Pubdate: Sat, 02 Sep 2017
Source: North Bay Nugget (CN ON)
Copyright: 2017 North Bay Nugget
Author: Dave Dale
Page: A1


There are a lot of very smart people in North Bay. It would be
interesting to see if the bright lights here can find an opportunity
hiding in the weeds to solve the opioid crisis.

And I'm not referring to emergency funding injections or quick-fix

More than 700 health-care professionals urged the province this week
to declare an emergency so more funding can flow to Ontario's
front-line programs.

Overdose prevention sites, they say, need a boost to stem the tide as
deaths are mounting beyond even the HIV pandemic decades ago.

That's important and necessary in the short term, don't get me wrong,
but we should go beyond the crisis point and take a long, hard look at
the overall pain-management and depression treatment picture.

First, though, one needs to understand the background of the opioid
situation, a crisis fuelled by poorly considered pharmaceutical solutions.

It began with Percocets (a pill mixture of oxycodone and
acetaminophen), for moderate to severe acute pain. It was considered
by many as too strong for most people to handle.

 From that, a similar mixture was created with a slow-release coating,
such as the Canadian brand Oxycocet.

Hailed as a miracle pain management tool by drug marketers, doctors
quickly embraced and over-prescribed them (under various brand names)
to patients, specifically those with longer term and more chronic pain

Fentanyl patches came later with even stronger opioid bases with
slow-release fabrics that are absorbed by the skin instead of ingested.

Both types are relatively safe if taken as directed for short to
medium periods of time.

Unfortunately, humans being human, it didn't take long for those who
seek more intense and immediate effects to figure out they can be
chewed, snorted and smoked if crushed or cut into strips.

It didn't take long for such drugs to infect every spectrum of
society, especially when low-income patients learned they could sell
what they could spare to a ready market.

Old and young, rich and poor, took to opioids like babies parked too
close to the candy bowl.

Thousands upon thousands became addicted or died trying, forcing
governments on both sides of the border to limit the prescription supply.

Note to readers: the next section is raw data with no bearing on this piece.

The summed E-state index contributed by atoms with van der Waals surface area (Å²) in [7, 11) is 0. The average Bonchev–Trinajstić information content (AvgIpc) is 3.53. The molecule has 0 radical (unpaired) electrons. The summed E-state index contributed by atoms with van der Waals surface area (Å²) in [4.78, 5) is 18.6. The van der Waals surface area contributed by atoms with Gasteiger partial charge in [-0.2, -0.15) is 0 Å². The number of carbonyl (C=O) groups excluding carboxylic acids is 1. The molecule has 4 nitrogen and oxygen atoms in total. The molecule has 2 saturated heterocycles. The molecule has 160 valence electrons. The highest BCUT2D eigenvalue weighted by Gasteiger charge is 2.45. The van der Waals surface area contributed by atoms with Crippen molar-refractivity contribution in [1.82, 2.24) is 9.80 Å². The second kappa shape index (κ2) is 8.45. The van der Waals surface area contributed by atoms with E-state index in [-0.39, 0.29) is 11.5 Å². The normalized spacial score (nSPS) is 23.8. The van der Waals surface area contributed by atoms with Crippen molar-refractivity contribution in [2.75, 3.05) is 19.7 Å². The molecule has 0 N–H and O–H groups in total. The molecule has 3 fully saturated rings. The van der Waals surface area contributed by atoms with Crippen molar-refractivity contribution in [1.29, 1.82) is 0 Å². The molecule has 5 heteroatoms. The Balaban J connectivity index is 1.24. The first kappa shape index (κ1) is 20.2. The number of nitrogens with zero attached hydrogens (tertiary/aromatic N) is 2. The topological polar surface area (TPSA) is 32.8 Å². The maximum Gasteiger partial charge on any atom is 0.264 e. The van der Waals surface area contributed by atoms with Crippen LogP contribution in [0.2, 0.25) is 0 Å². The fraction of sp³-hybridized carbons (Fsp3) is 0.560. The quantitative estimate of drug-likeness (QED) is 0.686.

This area actually led the way in one respect, with Nipissing MPP Vic
Fedeli helping to establish a Patch-for-Patch program in which used
fentanyl products must be returned to a pharmacy before new patches
are dispensed.

But like any pharmaceutical, drug dealers found or created ingredients
and began mixing them into other street drugs like cocaine and heroin,
leading to the recent spikes in overdoses.

What remains is a health care emergency that's not going to heal

Province-wide, in the first six months of last year 412 people died
from opioid overdoses, an 11 per cent increase from the previous year.

Just in this area alone, 70 people died from an opioid overdose
between 2010 and 2015 (14 per year average), according to surveillance
by the North Bay-Parry Sound District Health Unit. That's more than
double the six per year average between 2005 and 2009.

The opportunity North Bay has, however, has nothing to do with
controlling the supply or design of opioid products.

What is needed is alternative treatment for both pain and depression
to avoid opioid pharmaceuticals in the first place.

Many people believe one part of the solution might be found in
marijuana, with more evidence of its medicinal properties mounting.

But I'm not talking about the THC chemical in the plant that provides
the psychoactive effects, although there are likely benefits there for

Another cannabinoid in marijuana, CBD, provides pain-relief that might
work better for many people who suffer chronic issues. And it works
best when ingested, eliminating the potential negative health impacts
some people are concerned about.

Imagine if the best and brightest in North Bay's health, social
welfare and educational sectors put their minds together to come up
with a pilot project for this community.

With North Bay's higher-than-average unemployment, overdoses,
addictions and disability recipients, there's certainly a critical
mass available for studying the possibilities in a controlled research

Some people might not want the city associated with the so-called evil
little weed.

But it's better than having three methadone clinics, a used-syringe
epidemic and a city jail busting at the seams.
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MAP posted-by: Matt